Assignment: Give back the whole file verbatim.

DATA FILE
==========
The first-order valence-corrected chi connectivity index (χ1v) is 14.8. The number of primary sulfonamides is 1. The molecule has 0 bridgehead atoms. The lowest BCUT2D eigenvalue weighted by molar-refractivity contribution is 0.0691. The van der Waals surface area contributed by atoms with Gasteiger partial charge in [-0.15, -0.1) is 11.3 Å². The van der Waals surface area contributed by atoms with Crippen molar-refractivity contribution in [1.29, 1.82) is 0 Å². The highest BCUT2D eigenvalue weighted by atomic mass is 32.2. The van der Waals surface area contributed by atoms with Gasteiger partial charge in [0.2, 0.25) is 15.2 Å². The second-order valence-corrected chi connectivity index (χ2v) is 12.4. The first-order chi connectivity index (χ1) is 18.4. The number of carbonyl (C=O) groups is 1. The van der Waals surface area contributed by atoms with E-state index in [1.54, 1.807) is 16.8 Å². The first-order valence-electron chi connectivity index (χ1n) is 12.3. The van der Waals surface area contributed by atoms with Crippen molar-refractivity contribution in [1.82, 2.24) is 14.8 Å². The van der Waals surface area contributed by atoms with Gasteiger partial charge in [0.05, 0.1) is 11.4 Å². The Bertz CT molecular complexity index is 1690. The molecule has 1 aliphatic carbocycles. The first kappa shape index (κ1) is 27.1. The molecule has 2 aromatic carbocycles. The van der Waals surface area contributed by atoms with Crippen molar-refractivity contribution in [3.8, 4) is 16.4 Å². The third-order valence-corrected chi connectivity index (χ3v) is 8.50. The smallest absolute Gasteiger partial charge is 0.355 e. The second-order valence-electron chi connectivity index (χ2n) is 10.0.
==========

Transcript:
The first-order valence-corrected chi connectivity index (χ1v) is 14.8. The number of primary sulfonamides is 1. The molecule has 0 bridgehead atoms. The lowest BCUT2D eigenvalue weighted by molar-refractivity contribution is 0.0691. The van der Waals surface area contributed by atoms with Gasteiger partial charge in [-0.15, -0.1) is 11.3 Å². The van der Waals surface area contributed by atoms with Crippen molar-refractivity contribution in [1.29, 1.82) is 0 Å². The highest BCUT2D eigenvalue weighted by atomic mass is 32.2. The van der Waals surface area contributed by atoms with Gasteiger partial charge in [0.2, 0.25) is 15.2 Å². The second-order valence-corrected chi connectivity index (χ2v) is 12.4. The first-order chi connectivity index (χ1) is 18.4. The number of carbonyl (C=O) groups is 1. The van der Waals surface area contributed by atoms with E-state index in [1.54, 1.807) is 16.8 Å². The first-order valence-electron chi connectivity index (χ1n) is 12.3. The van der Waals surface area contributed by atoms with Crippen molar-refractivity contribution in [1.82, 2.24) is 14.8 Å². The van der Waals surface area contributed by atoms with Gasteiger partial charge in [0.05, 0.1) is 11.4 Å². The Bertz CT molecular complexity index is 1690. The molecule has 1 aliphatic carbocycles. The first kappa shape index (κ1) is 27.1. The molecule has 2 aromatic carbocycles. The van der Waals surface area contributed by atoms with Crippen molar-refractivity contribution in [3.8, 4) is 16.4 Å². The third-order valence-corrected chi connectivity index (χ3v) is 8.50. The smallest absolute Gasteiger partial charge is 0.355 e. The second-order valence-electron chi connectivity index (χ2n) is 10.0.